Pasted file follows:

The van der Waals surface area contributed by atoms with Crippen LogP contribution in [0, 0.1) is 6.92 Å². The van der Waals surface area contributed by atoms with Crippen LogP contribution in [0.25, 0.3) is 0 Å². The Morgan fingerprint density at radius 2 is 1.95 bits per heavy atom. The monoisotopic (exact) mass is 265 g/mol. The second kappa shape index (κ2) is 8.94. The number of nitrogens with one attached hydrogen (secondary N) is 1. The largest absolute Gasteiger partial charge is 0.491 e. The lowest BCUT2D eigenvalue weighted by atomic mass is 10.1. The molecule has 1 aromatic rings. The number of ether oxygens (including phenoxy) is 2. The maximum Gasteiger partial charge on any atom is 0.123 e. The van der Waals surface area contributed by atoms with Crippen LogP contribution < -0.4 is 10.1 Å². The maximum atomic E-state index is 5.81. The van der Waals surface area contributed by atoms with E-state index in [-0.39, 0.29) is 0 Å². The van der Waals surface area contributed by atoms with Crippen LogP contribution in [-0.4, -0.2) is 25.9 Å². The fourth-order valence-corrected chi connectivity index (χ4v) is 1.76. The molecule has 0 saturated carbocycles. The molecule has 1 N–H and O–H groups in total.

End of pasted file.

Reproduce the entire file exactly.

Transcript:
The van der Waals surface area contributed by atoms with Crippen LogP contribution in [0, 0.1) is 6.92 Å². The van der Waals surface area contributed by atoms with Crippen LogP contribution in [0.25, 0.3) is 0 Å². The Morgan fingerprint density at radius 2 is 1.95 bits per heavy atom. The monoisotopic (exact) mass is 265 g/mol. The second kappa shape index (κ2) is 8.94. The number of nitrogens with one attached hydrogen (secondary N) is 1. The largest absolute Gasteiger partial charge is 0.491 e. The lowest BCUT2D eigenvalue weighted by atomic mass is 10.1. The molecule has 1 aromatic rings. The number of ether oxygens (including phenoxy) is 2. The maximum Gasteiger partial charge on any atom is 0.123 e. The van der Waals surface area contributed by atoms with Crippen LogP contribution < -0.4 is 10.1 Å². The maximum atomic E-state index is 5.81. The van der Waals surface area contributed by atoms with E-state index in [-0.39, 0.29) is 0 Å². The van der Waals surface area contributed by atoms with Crippen LogP contribution in [-0.4, -0.2) is 25.9 Å². The fourth-order valence-corrected chi connectivity index (χ4v) is 1.76. The molecule has 0 saturated carbocycles. The molecule has 1 N–H and O–H groups in total.